Are firefighter movies secretly the most potent antiwar movies? I’ll admit, I haven’t seen any firefighter films since Backdraft, which was about a crew on the trail of a serial arsonist. Still, fire is a faceless and merciless cinematic foe, and watching people fight it, whether in film and TV or on the news, looks the most like fighting God than any other human activity. Only the Brave is at its core much more of a man-versus-nature story, less about getting bad guys and more about dealing with the horror that ensues when nature occasionally sets itself ablaze. There’s less of a moral question about trying to stop a fire from destroying people’s homes than, say, fighting in any war since WWII, and no anxiety-inducing hails of gunfire. But you still get the band-of-brothers mechanics of war narratives, and the smoke and struggle and life-or-death situations. It feels like a win-win to me.
Only the Brave is based on the true story of Prescott, Arizona’s Granite Mountain Hotshots, the first ever municipal fire crew to be certified as Hotshots (that is, the class of firefighter that deals on the ground with wildfires). Led by their supervisor Eric Marsh (Josh Brolin), they became local heroes, but if you don’t know their story I’d advise against Googling it, or the GQ article the film is based on. The film opens with them still uncertified and frustrated at their inability to stave off yet another fire. Meanwhile, young addict Brendan McDonough (Miles Teller) stumbles his way into fathering a child, and suddenly feeling the urge to step up and be responsible for her, arrives at the department looking for work. Cue a predictable yet comforting redemption arc, from McDonough’s fast friendship with hazer turned roommate Chris (Taylor Kitsch) to the surrogate father he finds in Marsh, who we come to learn may not be that different from him.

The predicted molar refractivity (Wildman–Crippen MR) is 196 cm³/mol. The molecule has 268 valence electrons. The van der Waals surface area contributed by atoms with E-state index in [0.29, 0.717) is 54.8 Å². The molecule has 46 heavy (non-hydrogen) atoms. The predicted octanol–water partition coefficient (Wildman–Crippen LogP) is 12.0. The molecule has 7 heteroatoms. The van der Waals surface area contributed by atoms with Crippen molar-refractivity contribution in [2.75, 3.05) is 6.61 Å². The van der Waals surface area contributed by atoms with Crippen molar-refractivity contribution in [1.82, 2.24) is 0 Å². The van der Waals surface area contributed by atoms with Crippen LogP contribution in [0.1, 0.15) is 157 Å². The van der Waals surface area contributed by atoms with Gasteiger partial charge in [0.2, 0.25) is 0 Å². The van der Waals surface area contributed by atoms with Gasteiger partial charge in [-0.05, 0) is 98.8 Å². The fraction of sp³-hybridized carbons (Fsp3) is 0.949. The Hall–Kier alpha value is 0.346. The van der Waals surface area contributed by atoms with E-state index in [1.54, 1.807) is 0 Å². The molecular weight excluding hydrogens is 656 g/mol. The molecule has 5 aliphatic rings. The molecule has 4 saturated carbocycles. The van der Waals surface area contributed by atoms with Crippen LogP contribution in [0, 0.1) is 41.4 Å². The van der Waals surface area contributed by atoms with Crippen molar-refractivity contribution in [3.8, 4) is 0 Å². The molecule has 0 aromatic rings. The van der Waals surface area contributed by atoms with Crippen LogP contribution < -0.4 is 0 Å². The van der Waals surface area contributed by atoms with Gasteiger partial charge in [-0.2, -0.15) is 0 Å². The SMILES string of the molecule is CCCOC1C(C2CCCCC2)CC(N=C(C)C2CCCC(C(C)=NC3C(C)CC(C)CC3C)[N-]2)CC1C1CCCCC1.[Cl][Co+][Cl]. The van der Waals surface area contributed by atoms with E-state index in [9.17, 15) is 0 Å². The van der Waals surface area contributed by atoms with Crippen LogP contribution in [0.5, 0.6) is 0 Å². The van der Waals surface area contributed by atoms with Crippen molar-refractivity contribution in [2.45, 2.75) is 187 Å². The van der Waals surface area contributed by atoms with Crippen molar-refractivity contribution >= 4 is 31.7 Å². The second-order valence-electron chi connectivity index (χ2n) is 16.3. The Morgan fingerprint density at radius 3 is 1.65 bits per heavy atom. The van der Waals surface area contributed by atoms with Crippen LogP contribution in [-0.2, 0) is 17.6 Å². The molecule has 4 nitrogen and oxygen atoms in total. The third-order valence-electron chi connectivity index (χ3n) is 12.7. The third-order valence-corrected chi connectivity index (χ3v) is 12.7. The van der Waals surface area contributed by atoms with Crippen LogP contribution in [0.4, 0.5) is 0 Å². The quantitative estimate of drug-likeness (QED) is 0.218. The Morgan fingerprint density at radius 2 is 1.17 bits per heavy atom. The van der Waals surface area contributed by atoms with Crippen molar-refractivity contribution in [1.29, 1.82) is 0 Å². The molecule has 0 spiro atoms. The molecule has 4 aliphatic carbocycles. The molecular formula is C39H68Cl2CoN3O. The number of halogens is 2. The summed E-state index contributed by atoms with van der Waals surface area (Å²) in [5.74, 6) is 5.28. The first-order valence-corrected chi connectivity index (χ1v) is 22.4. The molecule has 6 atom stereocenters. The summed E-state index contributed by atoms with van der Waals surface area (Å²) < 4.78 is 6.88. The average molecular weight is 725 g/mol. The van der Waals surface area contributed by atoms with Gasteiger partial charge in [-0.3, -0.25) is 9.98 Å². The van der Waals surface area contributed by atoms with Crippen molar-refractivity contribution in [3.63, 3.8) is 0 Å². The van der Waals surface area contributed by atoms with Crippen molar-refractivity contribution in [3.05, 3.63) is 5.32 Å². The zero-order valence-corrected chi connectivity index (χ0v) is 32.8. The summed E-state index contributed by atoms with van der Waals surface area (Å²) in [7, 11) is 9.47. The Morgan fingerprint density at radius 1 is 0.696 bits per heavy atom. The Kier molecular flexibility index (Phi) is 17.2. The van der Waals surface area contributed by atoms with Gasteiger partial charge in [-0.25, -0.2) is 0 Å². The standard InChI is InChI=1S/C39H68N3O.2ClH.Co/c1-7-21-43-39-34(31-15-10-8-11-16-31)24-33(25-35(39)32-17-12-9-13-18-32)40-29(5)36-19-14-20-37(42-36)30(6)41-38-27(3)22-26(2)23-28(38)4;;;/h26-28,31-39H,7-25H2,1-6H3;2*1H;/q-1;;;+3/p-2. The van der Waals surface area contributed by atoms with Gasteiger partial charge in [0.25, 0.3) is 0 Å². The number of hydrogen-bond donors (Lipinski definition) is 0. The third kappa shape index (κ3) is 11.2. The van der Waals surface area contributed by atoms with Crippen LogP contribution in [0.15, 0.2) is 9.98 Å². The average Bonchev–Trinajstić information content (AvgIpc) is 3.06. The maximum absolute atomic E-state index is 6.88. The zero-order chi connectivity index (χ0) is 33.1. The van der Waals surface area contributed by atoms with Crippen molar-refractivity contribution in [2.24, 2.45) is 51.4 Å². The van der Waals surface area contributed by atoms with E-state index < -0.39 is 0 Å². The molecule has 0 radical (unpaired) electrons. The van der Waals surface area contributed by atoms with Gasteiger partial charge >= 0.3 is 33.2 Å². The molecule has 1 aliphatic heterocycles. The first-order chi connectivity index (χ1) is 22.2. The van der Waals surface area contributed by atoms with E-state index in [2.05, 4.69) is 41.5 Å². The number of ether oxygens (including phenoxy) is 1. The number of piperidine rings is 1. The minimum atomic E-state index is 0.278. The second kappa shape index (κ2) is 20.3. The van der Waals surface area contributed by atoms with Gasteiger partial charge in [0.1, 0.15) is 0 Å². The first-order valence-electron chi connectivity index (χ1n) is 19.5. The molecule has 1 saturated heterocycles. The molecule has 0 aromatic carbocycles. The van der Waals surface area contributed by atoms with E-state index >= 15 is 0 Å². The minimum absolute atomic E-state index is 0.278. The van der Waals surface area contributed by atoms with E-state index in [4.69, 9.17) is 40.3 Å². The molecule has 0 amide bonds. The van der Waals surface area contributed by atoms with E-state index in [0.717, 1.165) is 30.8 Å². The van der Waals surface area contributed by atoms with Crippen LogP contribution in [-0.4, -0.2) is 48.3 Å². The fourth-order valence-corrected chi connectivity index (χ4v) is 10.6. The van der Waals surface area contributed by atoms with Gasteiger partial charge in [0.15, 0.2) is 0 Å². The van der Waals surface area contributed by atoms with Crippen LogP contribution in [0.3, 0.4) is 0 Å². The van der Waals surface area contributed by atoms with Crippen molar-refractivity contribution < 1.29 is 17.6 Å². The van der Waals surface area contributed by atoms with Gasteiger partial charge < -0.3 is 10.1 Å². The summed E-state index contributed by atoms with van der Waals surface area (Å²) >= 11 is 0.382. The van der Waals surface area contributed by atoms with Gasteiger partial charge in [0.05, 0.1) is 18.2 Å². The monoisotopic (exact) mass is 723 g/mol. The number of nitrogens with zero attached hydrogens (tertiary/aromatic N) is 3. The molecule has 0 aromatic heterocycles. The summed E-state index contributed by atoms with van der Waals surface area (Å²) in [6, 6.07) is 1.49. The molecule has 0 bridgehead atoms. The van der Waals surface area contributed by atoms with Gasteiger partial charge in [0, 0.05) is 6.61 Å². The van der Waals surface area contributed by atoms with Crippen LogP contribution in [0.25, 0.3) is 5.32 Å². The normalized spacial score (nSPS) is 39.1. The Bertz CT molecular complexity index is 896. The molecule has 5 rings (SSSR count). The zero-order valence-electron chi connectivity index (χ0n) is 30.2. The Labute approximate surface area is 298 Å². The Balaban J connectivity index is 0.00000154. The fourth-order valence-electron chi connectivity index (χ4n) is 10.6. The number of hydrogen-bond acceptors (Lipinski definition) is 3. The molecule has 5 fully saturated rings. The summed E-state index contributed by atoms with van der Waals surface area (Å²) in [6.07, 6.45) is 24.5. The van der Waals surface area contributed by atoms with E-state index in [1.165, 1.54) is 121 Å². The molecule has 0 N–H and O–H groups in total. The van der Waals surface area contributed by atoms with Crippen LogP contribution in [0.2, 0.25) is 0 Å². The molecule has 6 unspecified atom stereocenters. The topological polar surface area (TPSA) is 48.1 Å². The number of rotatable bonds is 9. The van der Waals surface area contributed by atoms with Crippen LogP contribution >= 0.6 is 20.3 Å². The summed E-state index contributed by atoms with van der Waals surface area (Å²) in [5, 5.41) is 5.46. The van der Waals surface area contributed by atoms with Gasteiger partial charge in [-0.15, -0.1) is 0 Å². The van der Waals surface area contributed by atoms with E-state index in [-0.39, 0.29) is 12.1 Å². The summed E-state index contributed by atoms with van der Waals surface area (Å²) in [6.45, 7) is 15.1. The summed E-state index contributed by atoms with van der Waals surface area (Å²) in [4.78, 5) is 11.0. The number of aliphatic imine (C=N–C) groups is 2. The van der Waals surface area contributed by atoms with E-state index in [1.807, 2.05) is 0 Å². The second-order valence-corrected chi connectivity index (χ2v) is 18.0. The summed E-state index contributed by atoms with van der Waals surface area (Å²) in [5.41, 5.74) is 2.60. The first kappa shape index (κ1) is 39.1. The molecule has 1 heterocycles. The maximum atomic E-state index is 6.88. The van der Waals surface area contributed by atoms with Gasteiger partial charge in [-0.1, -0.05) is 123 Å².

Only the Brave is meandering and picaresque, sometimes to its own detriment. Oftentimes it plays out like a condensed season of television, a format for which it might actually have been better suited, with its long, subtly rendered character arcs and ensemble cast. The cast, by the way, is incredibly stacked — Jeff Bridges, Jennifer Connelly, and Andie MacDowell all acquit themselves agreeably in roles that feel like they could have used a lot more screen time. Connelly in particular, as Marsh’s loving but long-suffering wife, feels well-positioned to subvert many of the expectations around that kind of character … until she doesn’t. But Teller and Brolin lead the film with incredibly watchable naturalism that never descends into sentimentality.
The film is improbably directed by Joseph Kosinski, apparently putting his sci-fi auteur dreams on hold after the gorgeous but hollow Tron: Legacy and Oblivion. There’s little in the way of minimalist architecture or light-up catsuits to be found among this grubby crew, but there’s a sense of quiet shared by all the films, a resistance to all-out bombast. Most of Marsh’s job involves watching the blaze from a distance, taking temperature and humidity readings, and checking the wind direction. Despite their title, these hotshots are anything but. Only the Brave feels like a film that would have made sense coming from Peter Berg or Michael Bay, but Kosinski mostly pulls back on the macho cheerleading to find something more objective, and ultimately, deeply emotional. Still, even he can’t keep himself from the occasional aerial glamour shot of the team, posing in formation on top of a mountain while guitars blare. It might just be a firefighter movie thing.